Shifting left and DOWN: Healthcare by design and by default
Read (or skip) to the end for a description of the highlighted online event featuring representatives from the US FDA, healthcare service providers and technology innovators on the topic of Good Machine Learning Practices.
This post proposes a second Dev/DevOps axis, UP/Down, that would be “perpendicular” to the ever-so-popular left/right axis. Also included is an invitation to what I think will be a thought-provoking (and related) online event hosted by the Connected Health Initiative (CHI).
Why a “vertical” axis for AppDev and DevSecOps?
Put simply, I think there’s an argument to be made that vertically-centered changes to dev and devops mindset and processes (akin to those stemming from shifting left) will help essential verticals like healthcare safely and efficiently continue to innovate on transformative technologies like machine learning and IoT. Shifting left on its own, while important, does not guarantee the kind of agility required.
“Shifting left” is about moving development processes (like testing and in particular security testing) earlier in the development lifecycle to as close to the developers as possible. Shifting left is a big deal because it represents both a change in process and also a shift in mindset.
“Security by design” is a flavor of shift left that integrates security considerations into software development practices, infrastructure design, controls, and compliance efforts. “By design” connotes a shift to the far left and, as such, also requires process changes and a shift in mindset.
The issue at hand is that, even as organizations strive to interpret and embrace these fundamental shifts in how technology is built and managed, regulatory and legislative bodies are pushing ahead and encoding these concepts inside increasingly technology-aware and prescriptive regulations and obligations. GDPR Article 25 calls for data protection by design and by default, The PCI Council, NIST, and OWASP each stress the importance of incorporating security and privacy by design. The more sensitive the domain, the more visible and urgent these kinds of adjustments become.
General purpose standards and guidelines are important, but they cannot help but fall short as the stakes get higher and higher because general purpose frameworks are what they purport to be - general. Healthcare, financial services, power grids, automobiles, and medical devices (to name just a few) each come with material and substantial added risks, requirements, and liabilities. These vertical industries are not one-off applications nor are they even aligned with one another – they each come fully loaded with their own cadre of technical, societal, ethical, and commercial concerns.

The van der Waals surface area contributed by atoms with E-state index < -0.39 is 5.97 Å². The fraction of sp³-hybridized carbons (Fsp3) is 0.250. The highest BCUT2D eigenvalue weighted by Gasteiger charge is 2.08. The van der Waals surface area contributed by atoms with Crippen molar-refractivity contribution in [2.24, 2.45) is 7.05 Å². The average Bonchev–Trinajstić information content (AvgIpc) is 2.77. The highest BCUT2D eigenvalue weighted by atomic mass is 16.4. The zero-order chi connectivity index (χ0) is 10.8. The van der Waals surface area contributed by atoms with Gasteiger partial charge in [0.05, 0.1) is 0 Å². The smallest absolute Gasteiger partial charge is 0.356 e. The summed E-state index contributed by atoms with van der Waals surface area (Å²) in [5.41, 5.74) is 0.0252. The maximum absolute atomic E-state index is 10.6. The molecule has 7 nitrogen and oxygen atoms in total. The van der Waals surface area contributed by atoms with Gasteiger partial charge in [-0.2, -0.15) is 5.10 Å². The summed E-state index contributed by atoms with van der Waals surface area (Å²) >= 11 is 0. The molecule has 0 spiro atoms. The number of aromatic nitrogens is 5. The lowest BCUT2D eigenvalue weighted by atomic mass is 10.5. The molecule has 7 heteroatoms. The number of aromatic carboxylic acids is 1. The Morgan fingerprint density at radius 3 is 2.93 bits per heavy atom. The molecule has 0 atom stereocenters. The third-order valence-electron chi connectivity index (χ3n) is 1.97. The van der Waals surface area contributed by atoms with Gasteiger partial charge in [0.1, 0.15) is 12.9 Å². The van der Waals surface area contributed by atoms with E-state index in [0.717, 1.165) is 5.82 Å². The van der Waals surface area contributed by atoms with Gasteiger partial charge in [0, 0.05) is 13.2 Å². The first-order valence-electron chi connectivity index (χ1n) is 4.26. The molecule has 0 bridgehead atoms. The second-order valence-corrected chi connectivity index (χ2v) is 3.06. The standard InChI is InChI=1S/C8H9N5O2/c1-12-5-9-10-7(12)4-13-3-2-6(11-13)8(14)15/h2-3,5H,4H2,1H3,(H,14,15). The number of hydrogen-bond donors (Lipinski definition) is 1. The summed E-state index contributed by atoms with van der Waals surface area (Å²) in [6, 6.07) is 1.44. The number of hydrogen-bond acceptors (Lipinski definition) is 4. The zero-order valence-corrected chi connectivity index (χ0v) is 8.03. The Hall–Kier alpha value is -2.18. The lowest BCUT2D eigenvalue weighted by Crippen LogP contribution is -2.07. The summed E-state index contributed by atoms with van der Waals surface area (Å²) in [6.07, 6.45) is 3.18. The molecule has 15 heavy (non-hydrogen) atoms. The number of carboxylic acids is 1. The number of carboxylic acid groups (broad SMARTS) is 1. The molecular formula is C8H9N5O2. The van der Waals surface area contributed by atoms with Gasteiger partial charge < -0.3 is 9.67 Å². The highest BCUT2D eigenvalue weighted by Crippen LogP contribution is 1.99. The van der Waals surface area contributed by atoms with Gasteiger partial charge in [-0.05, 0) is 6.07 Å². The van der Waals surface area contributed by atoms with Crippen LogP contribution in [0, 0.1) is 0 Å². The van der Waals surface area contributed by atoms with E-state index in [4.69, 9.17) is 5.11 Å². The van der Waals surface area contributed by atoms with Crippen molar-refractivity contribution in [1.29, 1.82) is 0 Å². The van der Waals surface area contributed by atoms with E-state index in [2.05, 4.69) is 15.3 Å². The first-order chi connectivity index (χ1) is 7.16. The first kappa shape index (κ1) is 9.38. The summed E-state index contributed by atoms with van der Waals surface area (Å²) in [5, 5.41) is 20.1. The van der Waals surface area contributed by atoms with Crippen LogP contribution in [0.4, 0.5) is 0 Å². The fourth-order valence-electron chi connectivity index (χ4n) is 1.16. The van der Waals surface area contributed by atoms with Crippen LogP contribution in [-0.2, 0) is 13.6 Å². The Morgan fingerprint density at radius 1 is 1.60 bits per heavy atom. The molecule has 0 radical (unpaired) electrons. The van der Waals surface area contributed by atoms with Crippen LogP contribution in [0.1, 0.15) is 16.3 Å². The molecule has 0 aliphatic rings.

This is no revelation to vertical stakeholders who have appreciated these issues for a very long time. See ISO IEC/DES 62304.2, an ISO standard that specifies life cycle requirements for the development of medical software and software within medical devices. Industry standards like 62304 are developed and positioned as discrete layers on top of general-purpose standards. The committees take what they are given in the underlying frameworks and then work diligently to bridge what are often substantial gaps between the general frameworks and their specialized vertical priorities (keeping in mind that medical device stakeholders have different concerns than their financial services counterparts).
The problem with this traditional “discreet layer” mindset and the subsequent processes that follow – and why a Up Down axis helps – is that when transformational technologies like machine learning come along, general-purpose and vertical frameworks are forced to work in parallel rather than together - increasing the potential for unnecessary delays and hampering innovation.
Your Invitation: Hear from the FDA, healthcare providers, and technologists
A real-world example of both the challenges and the opportunities presented here are being navigated in real-time as the FDA is working to accommodate machine learning’s increasingly important role in medical device development and innovation.
On 10/6/2020 2PM ET, the Connected Health Initiative (CHI) will be hosting a “fireside chat” with Bakul Patel, Director, Digital Health Center of Excellence - US FDA, followed by a panel that will include Morgan Reed (CHI), Brian Scarpelli (CHI), Christina Silcox Duke Margolis Center for Health Policy, Mark Liber Kaia Health, and yours truly (me).
You can have a front row seat by registering here for Connected Health Initiative Good Machine Learning Practices Discussion & Feedback Session
Wait, there’s more! As a part of this event, the CHI will be releasing a draft of CHI’s good machine learning practices (GMLPs). GMLPs are intended to serve as a baseline development and governance resource for the FDA, and other governmental and non-governmental stakeholders. As a draft, you will also have an opportunity to provide feedback on the GMLPs before the final version is released to the public.
I think CHI’s work here is important as it strives to bridge the gap between patients, practitioners, regulators, and innovators and a part of that work, in my opinion, will be finding ways to shift down – to push medical device priorities deeper into core, general purpose quality and development lifecycles (even as we also shift left). I hope to see you there.